Rechenberg’s (1+1)-Evolution Strategy (RES)

class, options)

Rechenberg’s (1+1)-Evolution Strategy with 1/5th success rule (RES).


RES is the first ES with self-adaptation of the global step-size, designed by Rechenberg, one recipient of IEEE Evolutionary Computation Pioneer Award 2002. As theoretically investigated in Rechenberg’s seminal PhD dissertation, the existence of narrow evolution window explains the necessarity of step-size adaptation to maximize local convergence progress, if possible.

Since there is only one parent and only one offspring for each generation, RES generally shows very limited exploration ability for large-scale black-box optimization (LSBBO). Therefore, it is highly recommended to first attempt more advanced ES variants (e.g. LMCMA, LMMAES) for LSBBO. Here we include it mainly for benchmarking and theoretical purpose.

AKA two-membered ES.

  • problem (dict) –

    problem arguments with the following common settings (keys):
    • ’fitness_function’ - objective function to be minimized (func),

    • ’ndim_problem’ - number of dimensionality (int),

    • ’upper_boundary’ - upper boundary of search range (array_like),

    • ’lower_boundary’ - lower boundary of search range (array_like).

  • options (dict) –

    optimizer options with the following common settings (keys):
    • ’max_function_evaluations’ - maximum of function evaluations (int, default: np.Inf),

    • ’max_runtime’ - maximal runtime to be allowed (float, default: np.Inf),

    • ’seed_rng’ - seed for random number generation needed to be explicitly set (int);

    and with the following particular settings (keys):
    • ’sigma’ - initial global step-size, aka mutation strength (float),

    • ’mean’ - initial (starting) point, aka mean of Gaussian search distribution (array_like),

      • if not given, it will draw a random sample from the uniform distribution whose search range is bounded by problem[‘lower_boundary’] and problem[‘upper_boundary’].

    • ’lr_sigma’ - learning rate of global step-size self-adaptation (float, default: 1.0/np.sqrt(problem[‘ndim_problem’] + 1.0)).


Use the optimizer to minimize the well-known test function Rosenbrock:

 1>>> import numpy
 2>>> from pypop7.benchmarks.base_functions import rosenbrock  # function to be minimized
 3>>> from import RES
 4>>> problem = {'fitness_function': rosenbrock,  # define problem arguments
 5...            'ndim_problem': 2,
 6...            'lower_boundary': -5*numpy.ones((2,)),
 7...            'upper_boundary': 5*numpy.ones((2,))}
 8>>> options = {'max_function_evaluations': 5000,  # set optimizer options
 9...            'seed_rng': 2022,
10...            'mean': 3*numpy.ones((2,)),
11...            'sigma': 0.1}  # the global step-size may need to be tuned for better performance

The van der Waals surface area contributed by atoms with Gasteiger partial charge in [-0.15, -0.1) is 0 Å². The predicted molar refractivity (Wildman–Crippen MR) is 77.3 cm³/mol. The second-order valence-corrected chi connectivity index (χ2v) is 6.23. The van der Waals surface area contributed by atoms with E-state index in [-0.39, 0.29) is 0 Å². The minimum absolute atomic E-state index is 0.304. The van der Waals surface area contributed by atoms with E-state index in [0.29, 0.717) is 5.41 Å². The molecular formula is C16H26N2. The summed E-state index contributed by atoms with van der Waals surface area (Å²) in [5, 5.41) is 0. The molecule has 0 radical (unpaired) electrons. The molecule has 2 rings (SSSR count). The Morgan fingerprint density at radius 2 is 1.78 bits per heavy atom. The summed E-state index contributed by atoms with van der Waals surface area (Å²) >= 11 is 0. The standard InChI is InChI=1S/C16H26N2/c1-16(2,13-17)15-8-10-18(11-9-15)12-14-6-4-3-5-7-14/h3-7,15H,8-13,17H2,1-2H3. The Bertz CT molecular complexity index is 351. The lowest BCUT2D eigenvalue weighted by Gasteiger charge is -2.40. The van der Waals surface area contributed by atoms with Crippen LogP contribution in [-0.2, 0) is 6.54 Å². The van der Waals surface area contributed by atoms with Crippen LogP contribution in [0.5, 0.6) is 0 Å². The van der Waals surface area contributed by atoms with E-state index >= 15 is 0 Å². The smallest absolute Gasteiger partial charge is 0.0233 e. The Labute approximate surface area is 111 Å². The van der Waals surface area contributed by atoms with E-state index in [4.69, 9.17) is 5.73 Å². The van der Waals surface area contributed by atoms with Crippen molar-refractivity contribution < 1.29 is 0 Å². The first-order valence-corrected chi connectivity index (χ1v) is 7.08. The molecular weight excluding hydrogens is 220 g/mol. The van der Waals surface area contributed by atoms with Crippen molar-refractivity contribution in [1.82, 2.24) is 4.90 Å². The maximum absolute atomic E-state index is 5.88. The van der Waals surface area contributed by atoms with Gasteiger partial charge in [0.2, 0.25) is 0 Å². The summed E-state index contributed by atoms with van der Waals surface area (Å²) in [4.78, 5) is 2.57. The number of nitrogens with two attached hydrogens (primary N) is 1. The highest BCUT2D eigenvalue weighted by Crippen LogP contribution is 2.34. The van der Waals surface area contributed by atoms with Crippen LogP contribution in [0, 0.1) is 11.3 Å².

12>>> res = RES(problem, options)  # initialize the optimizer class
13>>> results = res.optimize()  # run the optimization process
14>>> # return the number of function evaluations and best-so-far fitness
15>>> print(f"RES: {results['n_function_evaluations']}, {results['best_so_far_y']}")
16RES: 5000, 0.06701744137207027

For its correctness checking of coding, refer to this code-based repeatability report for more details.


learning rate of global step-size self-adaptation.




initial (starting) point, aka mean of Gaussian search distribution.




final global step-size, aka mutation strength.




Auger, A., Hansen, N., López-Ibáñez, M. and Rudolph, G., 2022. Tributes to Ingo Rechenberg (1934–2021). ACM SIGEVOlution, 14(4), pp.1-4.

Agapie, A., Solomon, O. and Giuclea, M., 2021. Theory of (1+1) ES on the RIDGE. IEEE Transactions on Evolutionary Computation, 26(3), pp.501-511.

Hansen, N., Arnold, D.V. and Auger, A., 2015. Evolution strategies. In Springer Handbook of Computational Intelligence (pp. 871-898). Springer, Berlin, Heidelberg.

Kern, S., Müller, S.D., Hansen, N., Büche, D., Ocenasek, J. and Koumoutsakos, P., 2004. Learning probability distributions in continuous evolutionary algorithms–a comparative review. Natural Computing, 3, pp.77-112.

Beyer, H.G. and Schwefel, H.P., 2002. Evolution strategies–A comprehensive introduction. Natural Computing, 1(1), pp.3-52.

Rechenberg, I., 2000. Case studies in evolutionary experimentation and computation. Computer Methods in Applied Mechanics and Engineering, 186(2-4), pp.125-140.

Rechenberg, I., 1989. Evolution strategy: Nature’s way of optimization. In Optimization: Methods and Applications, Possibilities and Limitations (pp. 106-126). Springer, Berlin, Heidelberg.

Rechenberg, I., 1984. The evolution strategy. A mathematical model of darwinian evolution. In Synergetics—from Microscopic to Macroscopic Order (pp. 122-132). Springer, Berlin, Heidelberg.